A medical start-up I worked with in the past faced a considerable schedule delay. I suggested the CEO display the company's goals and schedules in a prominent location, breakdown company goals to personal ones assigned to each managers, and thus delegate responsibility to them.
He showed me a PowerPoint containing the company's goals, and said it was often presented in management meetings.
I again suggested he turn the larger goals into smaller, personal ones for managers. The CEO insisted managers should take personal responsibility of achieving the company's goals, and if he needs to do the work for them, maybe they aren’t suitable for their jobs.
All members of the management team had graduate degrees in physics, chemistry, or biology, and the CEO expected them to know how to take personal responsibility for company goals without him doing that for them.
But that didn’t happen.
I met a similar situation at a small and new technological startup. There, too, the CEO found himself chasing all company goals. Even his partners didn't translate the startup's goals to personal goals for themselves.
Measurable Personal Goals for Every Manager
Do you have set personal goals in your job?
If not – your situation isn’t different from that of many managers. Most managers I meet work without personal goals, or they have goals set, but not measured. The CEO doesn’t monitor progress throughout the year, nor requires a work plan detailing how goals will be achieved. I'm talking here about managers from VPs all the way down to team leads on the production floor. And about medical or technological startups all the way to companies at the heart of traditional industry.
Can Company Goals Be Achieved without Personal Goals?
CEOs are always measured and monitored. By the board, the owners, or the bank when they own a small business. Even without defined goals, the CEO must show the company is successful, and is the one responsible of making sure the company is profitable, growing, and expanding.
A few hours ago I spoke to a small-business owner. He told me he sets himself a goal every year, and meets it. His business is growing 20% percent every year and is profitable. Other than the owner-CEO, the company employs four other people, and the CEO is also responsible for about half the sales. This is a truly small company, and the CEO can bear the lion's share of achieving goals.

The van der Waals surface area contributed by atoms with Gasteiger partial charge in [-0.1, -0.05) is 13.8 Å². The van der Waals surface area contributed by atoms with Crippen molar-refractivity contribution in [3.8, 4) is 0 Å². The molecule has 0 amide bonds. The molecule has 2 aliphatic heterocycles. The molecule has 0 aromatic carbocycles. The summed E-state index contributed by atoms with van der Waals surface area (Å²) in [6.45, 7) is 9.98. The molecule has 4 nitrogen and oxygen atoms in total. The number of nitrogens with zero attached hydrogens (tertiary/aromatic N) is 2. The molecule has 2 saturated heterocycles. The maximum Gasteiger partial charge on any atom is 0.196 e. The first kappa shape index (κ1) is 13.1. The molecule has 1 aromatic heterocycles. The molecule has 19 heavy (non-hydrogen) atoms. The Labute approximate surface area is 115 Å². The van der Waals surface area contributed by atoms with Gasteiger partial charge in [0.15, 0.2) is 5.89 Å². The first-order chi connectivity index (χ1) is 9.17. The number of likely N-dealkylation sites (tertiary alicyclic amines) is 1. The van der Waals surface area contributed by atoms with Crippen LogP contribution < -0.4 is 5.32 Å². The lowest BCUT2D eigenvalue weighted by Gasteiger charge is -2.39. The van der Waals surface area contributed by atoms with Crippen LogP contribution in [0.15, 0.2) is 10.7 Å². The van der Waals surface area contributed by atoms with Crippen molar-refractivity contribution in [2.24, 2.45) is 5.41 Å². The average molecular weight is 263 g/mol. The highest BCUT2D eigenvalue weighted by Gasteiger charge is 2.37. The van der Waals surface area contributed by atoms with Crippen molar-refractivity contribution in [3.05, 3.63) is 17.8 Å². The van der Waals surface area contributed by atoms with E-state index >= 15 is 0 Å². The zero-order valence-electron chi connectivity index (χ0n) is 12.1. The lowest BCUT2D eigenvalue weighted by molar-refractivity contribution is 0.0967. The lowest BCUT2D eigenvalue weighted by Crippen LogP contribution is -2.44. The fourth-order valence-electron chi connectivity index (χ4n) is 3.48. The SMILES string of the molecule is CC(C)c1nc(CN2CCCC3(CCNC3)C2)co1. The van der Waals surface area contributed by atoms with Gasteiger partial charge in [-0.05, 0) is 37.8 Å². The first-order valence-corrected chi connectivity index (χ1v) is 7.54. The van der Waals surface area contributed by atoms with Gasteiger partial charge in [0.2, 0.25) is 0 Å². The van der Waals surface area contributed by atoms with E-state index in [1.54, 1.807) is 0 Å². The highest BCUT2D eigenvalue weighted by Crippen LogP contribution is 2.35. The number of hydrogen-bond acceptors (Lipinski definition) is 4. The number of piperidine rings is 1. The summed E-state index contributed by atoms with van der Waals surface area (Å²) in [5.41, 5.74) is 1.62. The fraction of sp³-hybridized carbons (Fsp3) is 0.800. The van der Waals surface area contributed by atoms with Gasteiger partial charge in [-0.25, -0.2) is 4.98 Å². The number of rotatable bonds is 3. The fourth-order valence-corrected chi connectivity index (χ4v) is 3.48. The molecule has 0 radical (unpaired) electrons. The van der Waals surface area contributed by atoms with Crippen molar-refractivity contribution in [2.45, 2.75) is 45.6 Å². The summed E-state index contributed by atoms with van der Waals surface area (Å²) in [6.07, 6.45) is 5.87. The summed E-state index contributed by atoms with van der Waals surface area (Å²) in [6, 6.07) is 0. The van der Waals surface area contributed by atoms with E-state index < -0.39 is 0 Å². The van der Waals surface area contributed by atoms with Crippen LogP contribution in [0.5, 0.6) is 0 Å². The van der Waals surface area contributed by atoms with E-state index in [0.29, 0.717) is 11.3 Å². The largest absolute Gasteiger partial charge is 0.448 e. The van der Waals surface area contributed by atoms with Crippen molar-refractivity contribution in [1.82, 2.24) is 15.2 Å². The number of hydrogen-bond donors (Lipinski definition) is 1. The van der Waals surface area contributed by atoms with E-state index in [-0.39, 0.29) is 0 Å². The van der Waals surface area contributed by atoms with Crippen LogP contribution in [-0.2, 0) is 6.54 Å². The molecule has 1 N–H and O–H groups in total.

Can larger companies also grow and generate profits without setting goals for VPs, who are then monitored once a month?
When CEOs don't ensure VPs have personal goals intended to advance the company's goals, they can find themselves managing their VPs tasks. Monitoring them on the task level instead of the goal level.
Instead of delegating responsibility for meeting goals, CEOs in such situations assign tasks and monitor VPs as if they were delivery-people.
Personal goals for managers ensure they are personally committed to the company's success.
However, on the other hand…
Does Meeting Personal Goals Really Advances the Company's Goals?
Fred Kofman has a good example showing how personal goals can hinder the company's overall success.
A soccer coach wants to raise the team's chances of winning. He tells his defense that they'll get a monetary bonus, and every goal scored against them will lower that bonus. Is it better for them to win 5:4 or lose 0:1?
Since their bonus decreases with every goal against, it's better for them to lose 0:1, since that means the opposing team only scored one goal against them. A 5:4 win means 4 goals were scored against them, and so their bonus will be lower.
And if the coach promises the offense a bonus which grows with every goal they score? Is it better for them to lose 4:5 or win 1:0?
A 4:5 loss means they scored 4 goals, while a 1:0 win means they only scored 1 goal. So their bonus will be bigger with the loss.
You might think, like me, that this is a great example, but dismiss it as imaginary. In that case, here is a completely real example I presented in an article from 2012.
A large and successful company used to give monetary monthly rewards to employees and managers for meeting goals. One of the department-heads had a salary which was influenced by meeting the goal for the percentage of time the production line worked out of all possible hours.
In order to show good results and get the monthly bonus, this department-head didn’t bring to production problematic lines or products which had already been prepared by the department situated earlier than his in the chain of production. As a result, considerable stock piled up on the production floor and fewer products were completed. The PP&C department identified a problem with this lack of completed products going out to market. They failed to see the root of the problem was that partially manufactured products never reached the final stage, and so their solution was to increase production orders by 20%. The floor grew even more disorganized, but the number of completed products didn't rise.
Every few months, or when there were enough orders, the above department head would clear all the stock on the production floor, and produce a flood of completed products. But at that point they were no longer necessary, and would be sold at a 60% discount.
When my team and I started working with this company and identified the process described here, the cost of the damage done was estimated at 600,000 NIS. A cost that repeated every few months. The company was large and profitable, but even such companies don't want to throw away several million NIS.